Students get ‘HANDS’-on

Temple’s service group Having Ambition ‘N Devotion for Service works to better North Philadelphia through the students’ dedication to special projects.

Temple’s service group Having Ambition ‘N Devotion for Service works to better North Philadelphia through the students’ dedication to special projects.

“I want to go to Temple when I grow up,” said 8-year-old Shakee Johnson, with purple Play-Doh still beneath his fingernails, tugging on Lamar Wallace’s T-shirt.

Johnson was one of 13 children who participated in Saturday’s annual mini-field day event at the Woodstock Family Center, organized by Temple’s HANDS, Having Ambition ‘N Devotion for Service.

Temple’s HANDS organization shows that the focus of service work isn’t always about receiving credit or fulfilling a court order. The service work they’ve been doing in the North Philadelphia community for the past two years is about building relationships.

Wallace founded the HANDS organization in his junior year, playing a crucial part in the fifth-year law-in-business major’s development as a leader.

“We started the organization last spring because we wanted to have an organization that was more involved with the community,” Wallace said. “I wanted to change the perception that Temple students don’t really care about the community.”

As Temple continues to expand and more students move into the surrounding community, the relationship students maintain with the residents can be strained.

But for Wallace, the college experience has been about building stronger relationships with residents living in and around Temple’s parameter. He saw this vision result in fostering better relationships between the community and Temple when he founded HANDS.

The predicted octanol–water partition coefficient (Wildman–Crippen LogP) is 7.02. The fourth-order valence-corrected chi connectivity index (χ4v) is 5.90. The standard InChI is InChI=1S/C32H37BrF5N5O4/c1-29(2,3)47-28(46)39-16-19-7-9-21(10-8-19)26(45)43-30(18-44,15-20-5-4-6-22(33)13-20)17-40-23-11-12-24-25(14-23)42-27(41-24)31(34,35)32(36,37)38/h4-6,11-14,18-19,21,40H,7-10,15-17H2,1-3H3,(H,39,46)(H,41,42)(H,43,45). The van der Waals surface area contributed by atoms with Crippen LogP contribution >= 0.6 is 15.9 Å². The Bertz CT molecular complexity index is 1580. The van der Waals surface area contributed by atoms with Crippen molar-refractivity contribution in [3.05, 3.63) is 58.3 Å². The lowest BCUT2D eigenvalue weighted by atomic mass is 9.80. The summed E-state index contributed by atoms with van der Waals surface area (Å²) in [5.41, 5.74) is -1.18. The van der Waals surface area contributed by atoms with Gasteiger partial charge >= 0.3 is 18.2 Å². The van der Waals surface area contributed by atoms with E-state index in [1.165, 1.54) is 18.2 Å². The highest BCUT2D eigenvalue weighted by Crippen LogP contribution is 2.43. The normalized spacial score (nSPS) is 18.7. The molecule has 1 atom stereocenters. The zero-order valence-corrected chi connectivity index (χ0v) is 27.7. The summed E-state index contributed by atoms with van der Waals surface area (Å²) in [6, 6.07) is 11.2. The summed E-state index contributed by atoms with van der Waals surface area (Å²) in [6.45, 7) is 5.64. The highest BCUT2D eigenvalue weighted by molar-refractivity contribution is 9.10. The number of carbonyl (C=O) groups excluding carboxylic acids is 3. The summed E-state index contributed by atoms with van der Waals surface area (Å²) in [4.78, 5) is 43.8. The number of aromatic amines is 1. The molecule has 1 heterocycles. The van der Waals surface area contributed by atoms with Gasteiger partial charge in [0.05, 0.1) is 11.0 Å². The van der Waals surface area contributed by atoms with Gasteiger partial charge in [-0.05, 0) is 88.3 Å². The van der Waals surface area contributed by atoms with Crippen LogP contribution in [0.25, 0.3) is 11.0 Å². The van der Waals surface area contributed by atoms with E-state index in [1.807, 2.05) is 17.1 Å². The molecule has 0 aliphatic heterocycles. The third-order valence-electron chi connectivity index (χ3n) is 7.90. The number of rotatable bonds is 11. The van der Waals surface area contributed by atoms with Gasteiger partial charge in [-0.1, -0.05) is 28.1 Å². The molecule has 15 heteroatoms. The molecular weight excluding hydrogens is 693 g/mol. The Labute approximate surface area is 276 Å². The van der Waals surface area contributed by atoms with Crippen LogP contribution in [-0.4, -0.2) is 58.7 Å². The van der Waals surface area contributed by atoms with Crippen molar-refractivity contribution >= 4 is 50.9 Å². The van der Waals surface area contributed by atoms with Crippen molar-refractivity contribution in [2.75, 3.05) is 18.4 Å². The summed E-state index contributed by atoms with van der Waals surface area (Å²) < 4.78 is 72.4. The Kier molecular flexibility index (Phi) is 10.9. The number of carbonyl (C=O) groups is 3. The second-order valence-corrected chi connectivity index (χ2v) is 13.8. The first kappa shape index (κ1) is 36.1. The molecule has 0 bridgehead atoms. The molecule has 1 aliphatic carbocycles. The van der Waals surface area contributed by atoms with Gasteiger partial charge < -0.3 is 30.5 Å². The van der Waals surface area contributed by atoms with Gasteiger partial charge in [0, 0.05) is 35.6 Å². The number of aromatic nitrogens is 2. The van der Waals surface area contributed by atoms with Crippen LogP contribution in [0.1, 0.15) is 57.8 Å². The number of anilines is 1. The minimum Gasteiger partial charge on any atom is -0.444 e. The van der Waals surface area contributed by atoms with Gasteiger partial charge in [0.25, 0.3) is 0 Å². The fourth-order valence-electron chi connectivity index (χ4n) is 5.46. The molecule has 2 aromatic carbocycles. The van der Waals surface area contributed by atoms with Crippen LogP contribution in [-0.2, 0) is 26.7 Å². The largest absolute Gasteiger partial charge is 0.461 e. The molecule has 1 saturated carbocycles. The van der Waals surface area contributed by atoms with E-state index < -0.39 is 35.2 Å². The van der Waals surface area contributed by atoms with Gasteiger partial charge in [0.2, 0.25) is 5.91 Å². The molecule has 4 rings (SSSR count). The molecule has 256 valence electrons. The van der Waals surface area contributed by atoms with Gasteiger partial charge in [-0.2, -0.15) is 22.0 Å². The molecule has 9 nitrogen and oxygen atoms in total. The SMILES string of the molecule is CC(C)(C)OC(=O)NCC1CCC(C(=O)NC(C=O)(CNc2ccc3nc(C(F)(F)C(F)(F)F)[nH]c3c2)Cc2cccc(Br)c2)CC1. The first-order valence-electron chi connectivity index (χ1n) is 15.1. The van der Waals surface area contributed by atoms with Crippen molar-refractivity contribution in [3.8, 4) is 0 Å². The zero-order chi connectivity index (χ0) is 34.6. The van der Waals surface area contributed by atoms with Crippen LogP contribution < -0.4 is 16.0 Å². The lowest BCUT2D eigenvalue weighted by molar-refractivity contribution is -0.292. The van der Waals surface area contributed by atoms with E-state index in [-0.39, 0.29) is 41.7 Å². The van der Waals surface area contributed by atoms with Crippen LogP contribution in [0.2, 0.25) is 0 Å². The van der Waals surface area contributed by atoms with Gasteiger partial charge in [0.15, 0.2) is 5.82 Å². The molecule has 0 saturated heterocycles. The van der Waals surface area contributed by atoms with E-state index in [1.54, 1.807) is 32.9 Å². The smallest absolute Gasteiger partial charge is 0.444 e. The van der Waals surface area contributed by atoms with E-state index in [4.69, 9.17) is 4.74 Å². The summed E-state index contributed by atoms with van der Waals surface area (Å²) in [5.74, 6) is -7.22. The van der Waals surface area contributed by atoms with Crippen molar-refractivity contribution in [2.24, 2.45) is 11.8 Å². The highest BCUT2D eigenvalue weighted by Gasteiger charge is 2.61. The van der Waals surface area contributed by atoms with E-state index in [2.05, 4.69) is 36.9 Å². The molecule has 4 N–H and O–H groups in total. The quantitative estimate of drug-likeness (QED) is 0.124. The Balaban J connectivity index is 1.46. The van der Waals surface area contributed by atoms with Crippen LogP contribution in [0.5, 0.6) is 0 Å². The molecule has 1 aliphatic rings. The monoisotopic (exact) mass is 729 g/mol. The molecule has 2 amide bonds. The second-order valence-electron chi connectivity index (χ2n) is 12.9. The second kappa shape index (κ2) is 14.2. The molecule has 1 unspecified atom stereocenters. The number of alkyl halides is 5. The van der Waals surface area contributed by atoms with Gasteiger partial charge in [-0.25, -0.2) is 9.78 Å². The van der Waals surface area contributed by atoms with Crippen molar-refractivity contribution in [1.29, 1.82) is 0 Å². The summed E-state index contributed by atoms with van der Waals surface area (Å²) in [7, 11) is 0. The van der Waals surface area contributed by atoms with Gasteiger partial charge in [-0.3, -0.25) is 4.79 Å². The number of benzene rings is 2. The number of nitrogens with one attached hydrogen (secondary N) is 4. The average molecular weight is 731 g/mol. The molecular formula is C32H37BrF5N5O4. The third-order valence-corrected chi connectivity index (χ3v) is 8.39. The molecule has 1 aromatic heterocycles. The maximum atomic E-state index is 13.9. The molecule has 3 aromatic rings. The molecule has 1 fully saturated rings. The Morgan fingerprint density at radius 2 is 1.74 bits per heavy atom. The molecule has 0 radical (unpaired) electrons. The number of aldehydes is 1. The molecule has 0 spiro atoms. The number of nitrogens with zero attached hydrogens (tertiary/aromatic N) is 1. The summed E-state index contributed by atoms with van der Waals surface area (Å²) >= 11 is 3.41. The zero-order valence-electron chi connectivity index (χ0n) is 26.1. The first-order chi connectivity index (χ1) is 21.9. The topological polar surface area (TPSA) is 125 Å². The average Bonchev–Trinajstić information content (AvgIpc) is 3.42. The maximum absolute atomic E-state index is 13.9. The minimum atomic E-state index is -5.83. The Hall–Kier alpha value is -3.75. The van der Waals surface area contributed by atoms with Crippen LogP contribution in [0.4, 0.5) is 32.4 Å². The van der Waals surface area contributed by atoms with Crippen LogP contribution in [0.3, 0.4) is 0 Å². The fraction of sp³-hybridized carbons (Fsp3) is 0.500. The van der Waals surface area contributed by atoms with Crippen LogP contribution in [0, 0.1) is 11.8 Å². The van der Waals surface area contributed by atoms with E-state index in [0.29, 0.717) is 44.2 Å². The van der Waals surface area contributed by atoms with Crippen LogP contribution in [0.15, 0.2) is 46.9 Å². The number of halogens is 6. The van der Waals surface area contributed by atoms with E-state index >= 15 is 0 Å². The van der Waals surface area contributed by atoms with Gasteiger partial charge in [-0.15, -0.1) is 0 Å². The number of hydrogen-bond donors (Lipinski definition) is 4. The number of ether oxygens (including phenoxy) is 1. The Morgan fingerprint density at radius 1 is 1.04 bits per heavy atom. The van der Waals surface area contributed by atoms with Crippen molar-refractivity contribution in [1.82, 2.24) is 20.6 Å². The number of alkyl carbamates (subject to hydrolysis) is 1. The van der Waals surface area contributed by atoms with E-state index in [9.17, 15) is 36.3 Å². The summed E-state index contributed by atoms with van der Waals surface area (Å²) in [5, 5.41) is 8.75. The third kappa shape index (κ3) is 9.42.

“The best part of a service trip is that you have a group of people that want to make a change,” Wallace said. “The fact that we all want to make a change together has helped us all to become friends. Every time I do a service trip, I gain 12 or 14 new friends. And having an organization is the same thing. You are bringing a bunch of people together who would have otherwise never met.”

And a service trip isn’t a one-time thing for HANDS, which holds service events every Saturday.

“But it’s not work to us,” Romaine Kelly, current president of HANDS, said. “You look around, and you see the kids and the volunteers having fun. When someone joins our organization, they don’t have to come out to every event that we hold, but they will probably end up wanting to because that’s the kind of energy that we engage with.”

Saturday, Sept. 19, marked HANDS’ visit to the Woodstock Family Center.

Volunteer Coordinator Michelle Scott said she feels “the HANDS organization has been a blessing to Woodstock homes.”

“The kids love them,” Scott said. “When Halloween time comes, [HANDS] comes by to pick the kids up. They take them to campus, and they go trick-or-treating from dorm to dorm, and they have a ball with that.”

The organization holds about three events a year at the center, not including those HANDS events that include special trips with the children to sporting events, such as Phillies games.

“It’s structured,” Scott said. “We are shelter, so it’s great that they always come prepared with games and materials. The volunteers will help out and drop off donations. It’s just a blessing to this shelter what they do.”

Though volunteers said they feel uplifted when serving, it’s the children and neighborhood residents who are the ultimate beneficiaries.

“When students come out, what they have as far as talents or skills can mean a lot to children who don’t know what they want to do in life,” Scott said.

“So, when students come,” she added, “and they interact with the children, a lot of times you don’t know it, but these kids will look up to them. They think, ‘Wow, when I grow up, this is what I want to do.’”

Quentin Williams can be reached at

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